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by Jackie Craissati; Hove, England, and Philadelphia, Psychology Press, 1998, 138 pages, $29.95
The author of this book aims to provide a guide for practitioners working in community probation agencies, social services, and mental health settings who wish to learn about assessment and treatment of child sexual abusers. The cognitive-behavioral treatment approach described here is based on the author's experience working in the Challenge Project in Southeast London. Throughout, the author uses vignettes from four cases to illustrate treatment principles and the problems that arise in practice.
This short book includes a brief introduction and a very short chapter (ten pages) on assessment; three chapters on treatment, which form the main body of the book; a short chapter on treatment evaluation; and two appendixes, one detailing the assessment measures, and the other summarizing the four illustrated cases.
In the introduction, readers are told that the book includes a careful evaluation of the Challenge Project treatment program, including the follow-up of both treated and untreated child sexual abusers. As a scientist-practitioner who supervises a small treatment program for both hospitalized and community-residing sex offenders, I was eager to skip to the evaluation chapter first, to find out whether the data supported the use of the Challenge Project, before I read the step-by-step details about the program itself.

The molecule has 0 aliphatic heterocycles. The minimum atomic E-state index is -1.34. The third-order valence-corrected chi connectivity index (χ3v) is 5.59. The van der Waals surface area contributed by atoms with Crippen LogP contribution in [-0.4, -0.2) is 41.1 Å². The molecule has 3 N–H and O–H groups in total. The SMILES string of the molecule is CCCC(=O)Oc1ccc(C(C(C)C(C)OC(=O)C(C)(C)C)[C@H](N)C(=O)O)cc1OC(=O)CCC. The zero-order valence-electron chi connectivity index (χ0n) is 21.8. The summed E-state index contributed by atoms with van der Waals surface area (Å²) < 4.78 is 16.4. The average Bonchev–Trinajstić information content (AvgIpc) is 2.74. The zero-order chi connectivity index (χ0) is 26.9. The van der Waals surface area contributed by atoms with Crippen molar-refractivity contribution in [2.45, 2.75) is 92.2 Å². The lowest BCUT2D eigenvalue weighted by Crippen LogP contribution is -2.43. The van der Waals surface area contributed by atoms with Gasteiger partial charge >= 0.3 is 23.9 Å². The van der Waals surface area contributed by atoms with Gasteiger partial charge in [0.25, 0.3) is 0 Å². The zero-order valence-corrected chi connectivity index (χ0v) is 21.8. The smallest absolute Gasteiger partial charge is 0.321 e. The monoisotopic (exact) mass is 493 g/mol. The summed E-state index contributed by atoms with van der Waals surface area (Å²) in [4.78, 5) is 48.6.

The evaluation chapter says that before designing a treatment evaluation, one should ask whether one could bear to find out that the treatment does not work. At worst, the author says, a negative evaluation could "dent confidence in a lovingly constructed program." The author seems to be unaware of the more ominous possibility that treatment could cause harm (1,2).
Unfortunately, the promised "careful evaluation" turns out to be a two-year follow-up of 43 men treated in the program. Some untreated men are reported on, but their crimes and offense histories were so serious that they were not offered treatment, and their outcomes are not presented. In the absence of comparison data, the reader has no evidence on whether the outcomes of the treated men (eight of whom were considered "failures") differed from outcomes that would have occurred without treatment.
The detailed, step-by-step description of treatment is useful to readers who want to find out what a contemporary treatment program for child molesters looks like. Although, as the author states, there is nothing unique about the Challenge Project, the book does give a good account of what happens in the treatment sessions.
The strongest aspect of Child Sexual Abusers: A Community Treatment Approach is the four clinical cases used to illustrate the application of the treatment methods and the practical problems that arise in working with men who have sexually assaulted children. I recommend this book to those who might be considering working with such men. Those who already provide therapy for sex offenders will find little new material here.
Dr. Rice is director of research at the Mental Health Centre in Penetanguishene, Ontario.
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